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Court Basics



In the courtroom

Judge: A former lawyer or trained magistrate judge with experience in many different areas of law will be the neutral listener in your case. He or she will direct your case as it proceeds through the legal system and make decisions based on information you provide and on the law.

Clerk of the court: The clerk and his or her staff are your first point of contact. Clerks of court maintain records of all documents filed with the court and of court proceedings. They also collect various fees, fines, and forfeitures. They can tell you where to get court-approved forms and written instructions. They cannot give legal advice.

Attorney: A person who has specialized training and a license to practice law. He or she acts as an advocate and can give advice to the individual he or she represents.

Petitioner or plaintiff: The person starting the case with the court. This person files the paperwork that begins the case.

Respondent or defendant: The person responding to the case started by the petitioner.

Rules and procedures: There are Supreme Court Rules for district courts, and individual district courts may have their own local rules. Some procedures are required by statute (Kansas law). 

Criminal or civil: Criminal cases can result in a punishment that includes jail or prison time. Civil cases involve paying fines or damages to the other party and sometimes specific behavior restrictions as punishment, such as being ordered to perform or not perform a certain act in the future. Different rules and procedures govern criminal and civil cases.

Courtroom behavior: Be responsible! Comply with the following:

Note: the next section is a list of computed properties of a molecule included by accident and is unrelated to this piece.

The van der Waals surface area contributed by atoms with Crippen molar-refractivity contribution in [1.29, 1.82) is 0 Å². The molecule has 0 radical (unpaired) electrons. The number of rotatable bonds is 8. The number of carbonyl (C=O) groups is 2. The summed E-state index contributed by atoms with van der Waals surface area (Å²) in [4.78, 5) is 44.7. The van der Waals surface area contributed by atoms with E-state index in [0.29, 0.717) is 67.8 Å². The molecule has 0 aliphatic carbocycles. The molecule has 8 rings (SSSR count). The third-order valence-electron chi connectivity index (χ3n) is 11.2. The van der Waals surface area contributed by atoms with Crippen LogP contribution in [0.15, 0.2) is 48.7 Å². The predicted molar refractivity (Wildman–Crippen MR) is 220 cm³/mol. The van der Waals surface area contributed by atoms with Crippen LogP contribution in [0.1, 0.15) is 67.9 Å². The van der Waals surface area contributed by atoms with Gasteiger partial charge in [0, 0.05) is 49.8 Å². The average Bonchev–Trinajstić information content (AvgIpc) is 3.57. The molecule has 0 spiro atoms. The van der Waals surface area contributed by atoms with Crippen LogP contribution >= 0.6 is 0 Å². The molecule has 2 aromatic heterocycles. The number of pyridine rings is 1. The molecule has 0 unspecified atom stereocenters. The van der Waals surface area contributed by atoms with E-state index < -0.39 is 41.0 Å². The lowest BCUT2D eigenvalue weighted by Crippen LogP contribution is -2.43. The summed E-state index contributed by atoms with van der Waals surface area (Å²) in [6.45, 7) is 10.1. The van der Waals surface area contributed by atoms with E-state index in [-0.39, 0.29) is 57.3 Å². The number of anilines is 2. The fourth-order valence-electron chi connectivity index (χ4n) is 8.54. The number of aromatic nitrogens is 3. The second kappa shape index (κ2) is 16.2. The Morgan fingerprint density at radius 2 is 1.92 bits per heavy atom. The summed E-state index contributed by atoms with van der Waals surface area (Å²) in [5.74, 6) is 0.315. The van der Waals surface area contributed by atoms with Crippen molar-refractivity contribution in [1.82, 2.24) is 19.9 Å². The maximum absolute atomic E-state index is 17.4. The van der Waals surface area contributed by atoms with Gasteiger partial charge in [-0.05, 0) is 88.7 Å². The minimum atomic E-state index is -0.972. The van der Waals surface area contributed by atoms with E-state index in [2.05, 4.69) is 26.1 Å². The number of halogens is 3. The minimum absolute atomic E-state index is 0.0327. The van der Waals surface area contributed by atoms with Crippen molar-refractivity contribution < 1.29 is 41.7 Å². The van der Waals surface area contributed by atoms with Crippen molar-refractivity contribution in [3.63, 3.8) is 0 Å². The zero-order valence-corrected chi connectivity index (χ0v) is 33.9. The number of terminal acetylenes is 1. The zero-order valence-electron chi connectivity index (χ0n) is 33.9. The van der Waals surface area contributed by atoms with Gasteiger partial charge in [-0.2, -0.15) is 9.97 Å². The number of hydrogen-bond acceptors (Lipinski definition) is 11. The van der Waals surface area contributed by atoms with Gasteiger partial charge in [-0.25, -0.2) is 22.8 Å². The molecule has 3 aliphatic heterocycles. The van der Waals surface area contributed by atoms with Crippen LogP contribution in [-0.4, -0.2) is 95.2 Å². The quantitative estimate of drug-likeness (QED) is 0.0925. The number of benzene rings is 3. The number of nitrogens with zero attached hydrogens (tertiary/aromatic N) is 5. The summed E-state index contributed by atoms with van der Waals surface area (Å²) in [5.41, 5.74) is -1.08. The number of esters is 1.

• Arrive on time.

  • Wear clean and appropriate clothing.

  • Be polite to the judge and other party. Don't interrupt.

  • Be calm and logical. Don't yell or object on the grounds that the other side is lying.

  • Speak only when asked to. Don't talk unless the judge instructs you to do so.

  • Be prepared. Have your witnesses and paperwork ready.

 

Requesting forms

The clerk of the court in your county may have forms and information you need to begin a court case. Go there first. 

  • Fill out forms completely. 

  • File your petition with the clerk of the court office in your county.

  • Answer all questions on forms with specific information. Include dates, times, and a clear description of events.

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Service of process

In most cases, you must "serve" or deliver the papers you filed with the court to the other party. Usually, people choose to use the sheriff's department of the county in which the other party lives to serve process. 

After the defendant or respondent has been served, he or she generally has 20 days to respond by filing an "answer" with the clerk of court. This "answer" explains where the respondent disagrees with the petition filed against him or her.

 

Domestic temporary orders